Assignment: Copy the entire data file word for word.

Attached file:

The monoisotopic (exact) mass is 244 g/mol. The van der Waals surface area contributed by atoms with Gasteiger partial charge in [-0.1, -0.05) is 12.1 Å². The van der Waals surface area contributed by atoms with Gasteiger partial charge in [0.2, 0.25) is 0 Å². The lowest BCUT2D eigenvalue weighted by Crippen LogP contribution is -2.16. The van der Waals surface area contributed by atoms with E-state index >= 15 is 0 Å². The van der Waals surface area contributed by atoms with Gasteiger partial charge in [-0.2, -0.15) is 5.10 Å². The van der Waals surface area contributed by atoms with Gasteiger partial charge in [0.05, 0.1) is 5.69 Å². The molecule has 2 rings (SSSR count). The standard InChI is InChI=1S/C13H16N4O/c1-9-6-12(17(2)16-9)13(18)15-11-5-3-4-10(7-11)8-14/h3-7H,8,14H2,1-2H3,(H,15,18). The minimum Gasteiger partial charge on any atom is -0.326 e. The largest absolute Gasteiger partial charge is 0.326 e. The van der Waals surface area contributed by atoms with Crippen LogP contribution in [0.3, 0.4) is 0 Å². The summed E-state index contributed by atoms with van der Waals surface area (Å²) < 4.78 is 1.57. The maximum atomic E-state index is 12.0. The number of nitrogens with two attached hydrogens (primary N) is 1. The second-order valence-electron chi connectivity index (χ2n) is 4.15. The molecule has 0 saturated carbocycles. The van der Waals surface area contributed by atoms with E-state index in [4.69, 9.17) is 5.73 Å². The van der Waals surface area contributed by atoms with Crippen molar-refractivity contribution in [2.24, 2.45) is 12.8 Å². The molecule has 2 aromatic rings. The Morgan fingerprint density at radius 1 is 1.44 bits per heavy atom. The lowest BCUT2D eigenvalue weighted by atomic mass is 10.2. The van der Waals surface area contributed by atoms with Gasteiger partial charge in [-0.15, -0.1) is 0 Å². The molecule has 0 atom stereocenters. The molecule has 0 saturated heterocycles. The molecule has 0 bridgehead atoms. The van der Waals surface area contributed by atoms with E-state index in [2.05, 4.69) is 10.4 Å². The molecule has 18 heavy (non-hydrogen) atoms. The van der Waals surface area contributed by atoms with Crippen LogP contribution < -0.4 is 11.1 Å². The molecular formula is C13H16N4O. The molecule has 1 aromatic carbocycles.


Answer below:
The monoisotopic (exact) mass is 244 g/mol. The van der Waals surface area contributed by atoms with Gasteiger partial charge in [-0.1, -0.05) is 12.1 Å². The van der Waals surface area contributed by atoms with Gasteiger partial charge in [0.2, 0.25) is 0 Å². The lowest BCUT2D eigenvalue weighted by Crippen LogP contribution is -2.16. The van der Waals surface area contributed by atoms with E-state index >= 15 is 0 Å². The van der Waals surface area contributed by atoms with Gasteiger partial charge in [-0.2, -0.15) is 5.10 Å². The van der Waals surface area contributed by atoms with Gasteiger partial charge in [0.05, 0.1) is 5.69 Å². The molecule has 2 rings (SSSR count). The standard InChI is InChI=1S/C13H16N4O/c1-9-6-12(17(2)16-9)13(18)15-11-5-3-4-10(7-11)8-14/h3-7H,8,14H2,1-2H3,(H,15,18). The minimum Gasteiger partial charge on any atom is -0.326 e. The largest absolute Gasteiger partial charge is 0.326 e. The van der Waals surface area contributed by atoms with Crippen LogP contribution in [0.3, 0.4) is 0 Å². The summed E-state index contributed by atoms with van der Waals surface area (Å²) < 4.78 is 1.57. The maximum atomic E-state index is 12.0. The number of nitrogens with two attached hydrogens (primary N) is 1. The second-order valence-electron chi connectivity index (χ2n) is 4.15. The molecule has 0 saturated carbocycles. The van der Waals surface area contributed by atoms with E-state index in [4.69, 9.17) is 5.73 Å². The van der Waals surface area contributed by atoms with Crippen molar-refractivity contribution in [2.24, 2.45) is 12.8 Å². The molecule has 2 aromatic rings. The Morgan fingerprint density at radius 1 is 1.44 bits per heavy atom. The lowest BCUT2D eigenvalue weighted by atomic mass is 10.2. The van der Waals surface area contributed by atoms with Gasteiger partial charge in [-0.15, -0.1) is 0 Å². The molecule has 0 atom stereocenters. The molecule has 0 saturated heterocycles. The molecule has 0 bridgehead atoms. The van der Waals surface area contributed by atoms with E-state index in [2.05, 4.69) is 10.4 Å². The molecule has 18 heavy (non-hydrogen) atoms. The van der Waals surface area contributed by atoms with Crippen LogP contribution < -0.4 is 11.1 Å². The molecular formula is C13H16N4O. The molecule has 1 aromatic carbocycles.